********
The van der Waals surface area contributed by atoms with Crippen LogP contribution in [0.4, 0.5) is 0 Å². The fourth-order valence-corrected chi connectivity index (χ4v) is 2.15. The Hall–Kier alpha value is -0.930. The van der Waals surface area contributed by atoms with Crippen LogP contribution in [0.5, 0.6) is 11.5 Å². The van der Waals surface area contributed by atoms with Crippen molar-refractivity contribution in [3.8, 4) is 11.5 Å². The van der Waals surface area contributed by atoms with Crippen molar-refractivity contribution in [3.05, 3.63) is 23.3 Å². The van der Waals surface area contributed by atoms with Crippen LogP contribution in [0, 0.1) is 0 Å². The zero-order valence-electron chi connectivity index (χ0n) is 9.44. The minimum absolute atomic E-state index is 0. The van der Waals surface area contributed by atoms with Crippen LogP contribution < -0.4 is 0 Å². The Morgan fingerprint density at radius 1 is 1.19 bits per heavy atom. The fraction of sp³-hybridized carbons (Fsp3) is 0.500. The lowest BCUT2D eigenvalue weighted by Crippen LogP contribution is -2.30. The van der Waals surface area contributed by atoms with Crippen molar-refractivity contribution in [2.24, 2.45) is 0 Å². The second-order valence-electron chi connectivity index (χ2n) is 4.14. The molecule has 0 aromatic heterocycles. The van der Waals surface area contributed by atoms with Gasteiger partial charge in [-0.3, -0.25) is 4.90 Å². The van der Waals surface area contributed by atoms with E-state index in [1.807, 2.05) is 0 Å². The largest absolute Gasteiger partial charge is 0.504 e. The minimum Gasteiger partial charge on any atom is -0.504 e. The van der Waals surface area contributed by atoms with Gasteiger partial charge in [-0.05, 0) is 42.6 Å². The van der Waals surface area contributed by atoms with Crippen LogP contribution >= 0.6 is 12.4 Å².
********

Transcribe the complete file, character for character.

The van der Waals surface area contributed by atoms with Crippen LogP contribution in [0.4, 0.5) is 0 Å². The fourth-order valence-corrected chi connectivity index (χ4v) is 2.15. The Hall–Kier alpha value is -0.930. The van der Waals surface area contributed by atoms with Crippen LogP contribution in [0.5, 0.6) is 11.5 Å². The van der Waals surface area contributed by atoms with Crippen molar-refractivity contribution in [3.8, 4) is 11.5 Å². The van der Waals surface area contributed by atoms with Crippen molar-refractivity contribution in [3.05, 3.63) is 23.3 Å². The van der Waals surface area contributed by atoms with Crippen LogP contribution in [0, 0.1) is 0 Å². The zero-order valence-electron chi connectivity index (χ0n) is 9.44. The minimum absolute atomic E-state index is 0. The van der Waals surface area contributed by atoms with Crippen LogP contribution < -0.4 is 0 Å². The Morgan fingerprint density at radius 1 is 1.19 bits per heavy atom. The fraction of sp³-hybridized carbons (Fsp3) is 0.500. The lowest BCUT2D eigenvalue weighted by Crippen LogP contribution is -2.30. The van der Waals surface area contributed by atoms with Crippen molar-refractivity contribution in [2.24, 2.45) is 0 Å². The second-order valence-electron chi connectivity index (χ2n) is 4.14. The molecule has 0 aromatic heterocycles. The van der Waals surface area contributed by atoms with Gasteiger partial charge in [-0.3, -0.25) is 4.90 Å². The van der Waals surface area contributed by atoms with E-state index in [1.807, 2.05) is 0 Å². The largest absolute Gasteiger partial charge is 0.504 e. The minimum Gasteiger partial charge on any atom is -0.504 e. The van der Waals surface area contributed by atoms with Gasteiger partial charge in [-0.05, 0) is 42.6 Å². The van der Waals surface area contributed by atoms with Crippen LogP contribution >= 0.6 is 12.4 Å².